I also know how interfaces look like in C# and Java. As it happens, C#, Java and CORBA interfaces are the same. The COM interfaces are different, and I heard a "WTF?" reaction when telling programmers that in Pascal we have interfaces entangled with reference-counting ("WTF -- these are two completely different language features, with different use-cases, should be orthogonal"). So it seems that I'm not alone in my opinion. And to explain interfaces to programmers coming from other languages, CORBA interfaces are more natural. (Regardless whether CORBA or COM are better.)

Quote from: BBasile
You could put a paragraph about class var, class properties, class constructor and class destructor.

Good idea! And thanks for good comments -- you're welcome to post about the article everywhere:)

michalis

  • Full Member
  • ***
  • Posts: 106
    • Homepage
Re: Quick Modern Object Pascal Introduction, for Programmers
« Reply #48 on: July 02, 2016, 08:12:18 pm »
If you *want* the reference-counting of COM interfaces, then COM interfaces are a good deal. I'm open to improvements, my example and wording could probably be improved.

Following my own advice, I reworked the part about COM interfaces a bit. At the beginning I show the "non-hacky" usage of them, using TInterfacedObject, and relying on COM reference-counting to deallocate their memory. This was based on the example modifications send by Thaddy - thanks!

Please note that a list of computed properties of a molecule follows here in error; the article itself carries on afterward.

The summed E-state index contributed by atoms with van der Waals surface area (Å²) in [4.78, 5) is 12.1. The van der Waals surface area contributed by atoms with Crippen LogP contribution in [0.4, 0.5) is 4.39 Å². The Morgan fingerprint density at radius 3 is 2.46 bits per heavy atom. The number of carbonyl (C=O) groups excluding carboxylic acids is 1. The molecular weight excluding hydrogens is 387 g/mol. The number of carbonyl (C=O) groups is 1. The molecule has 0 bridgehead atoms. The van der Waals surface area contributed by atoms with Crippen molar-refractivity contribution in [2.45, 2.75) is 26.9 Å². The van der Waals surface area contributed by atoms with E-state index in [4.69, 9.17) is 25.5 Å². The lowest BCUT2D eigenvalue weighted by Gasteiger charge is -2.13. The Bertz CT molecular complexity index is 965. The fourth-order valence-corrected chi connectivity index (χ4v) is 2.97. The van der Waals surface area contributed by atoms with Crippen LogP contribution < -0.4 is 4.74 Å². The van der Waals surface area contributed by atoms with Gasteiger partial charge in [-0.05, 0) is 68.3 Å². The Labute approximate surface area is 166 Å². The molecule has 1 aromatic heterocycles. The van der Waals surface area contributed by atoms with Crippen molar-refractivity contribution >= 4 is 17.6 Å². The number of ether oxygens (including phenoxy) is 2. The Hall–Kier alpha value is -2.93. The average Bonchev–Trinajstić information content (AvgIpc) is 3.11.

There's a section lower that shows "Using COM interfaces with reference-counting disabled", clearly warning of dangers of this approach.

I still consider CORBA interfaces as more suitable for my purposes -- they give me the functionality I need (which is casting a class to any interface it supports), without any unnecessary feature (reference-counting, magic GUIDs and the need to implement _AddRef). As mentioned, CORBA interfaces are also consistent with Java and C# interfaces, which I see as a confirmation that this approach to interfaces makes sense. But I also do understand that COM interfaces are useful when you want reference-counting. Both uses should be now addressed more fairly in the article.

Paulo França Lacerda

  • New Member
  • *
  • Posts: 44
    • BlaisePoint Informática
Re: Quick Modern Object Pascal Introduction, for Programmers
« Reply #49 on: September 02, 2016, 03:22:05 pm »
Great stuff, even for experienced programmers!
Lazarus 1.6.0.4 on FreePascal 3.0
Windows 7 32-bit

marcov

  • Global Moderator